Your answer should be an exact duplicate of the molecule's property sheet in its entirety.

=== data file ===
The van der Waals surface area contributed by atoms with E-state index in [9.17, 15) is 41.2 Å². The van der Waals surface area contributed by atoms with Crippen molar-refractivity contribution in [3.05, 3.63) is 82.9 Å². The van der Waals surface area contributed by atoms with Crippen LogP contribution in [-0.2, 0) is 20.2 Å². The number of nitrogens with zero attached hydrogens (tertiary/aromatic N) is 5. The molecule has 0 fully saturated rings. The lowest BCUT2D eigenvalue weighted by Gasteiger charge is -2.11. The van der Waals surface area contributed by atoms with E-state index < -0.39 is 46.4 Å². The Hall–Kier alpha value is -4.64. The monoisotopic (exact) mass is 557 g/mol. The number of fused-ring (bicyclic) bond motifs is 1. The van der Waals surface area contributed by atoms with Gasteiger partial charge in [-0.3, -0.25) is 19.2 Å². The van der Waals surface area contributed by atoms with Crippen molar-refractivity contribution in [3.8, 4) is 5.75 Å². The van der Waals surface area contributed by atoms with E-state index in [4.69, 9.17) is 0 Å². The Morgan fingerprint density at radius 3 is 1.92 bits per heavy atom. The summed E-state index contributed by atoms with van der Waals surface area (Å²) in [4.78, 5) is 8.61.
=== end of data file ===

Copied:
The van der Waals surface area contributed by atoms with E-state index in [9.17, 15) is 41.2 Å². The van der Waals surface area contributed by atoms with Crippen molar-refractivity contribution in [3.05, 3.63) is 82.9 Å². The van der Waals surface area contributed by atoms with Crippen LogP contribution in [-0.2, 0) is 20.2 Å². The number of nitrogens with zero attached hydrogens (tertiary/aromatic N) is 5. The molecule has 0 fully saturated rings. The lowest BCUT2D eigenvalue weighted by Gasteiger charge is -2.11. The van der Waals surface area contributed by atoms with E-state index < -0.39 is 46.4 Å². The Hall–Kier alpha value is -4.64. The monoisotopic (exact) mass is 557 g/mol. The number of fused-ring (bicyclic) bond motifs is 1. The van der Waals surface area contributed by atoms with Gasteiger partial charge in [-0.3, -0.25) is 19.2 Å². The van der Waals surface area contributed by atoms with Crippen molar-refractivity contribution in [3.8, 4) is 5.75 Å². The van der Waals surface area contributed by atoms with E-state index in [4.69, 9.17) is 0 Å². The Morgan fingerprint density at radius 3 is 1.92 bits per heavy atom. The summed E-state index contributed by atoms with van der Waals surface area (Å²) in [4.78, 5) is 8.61.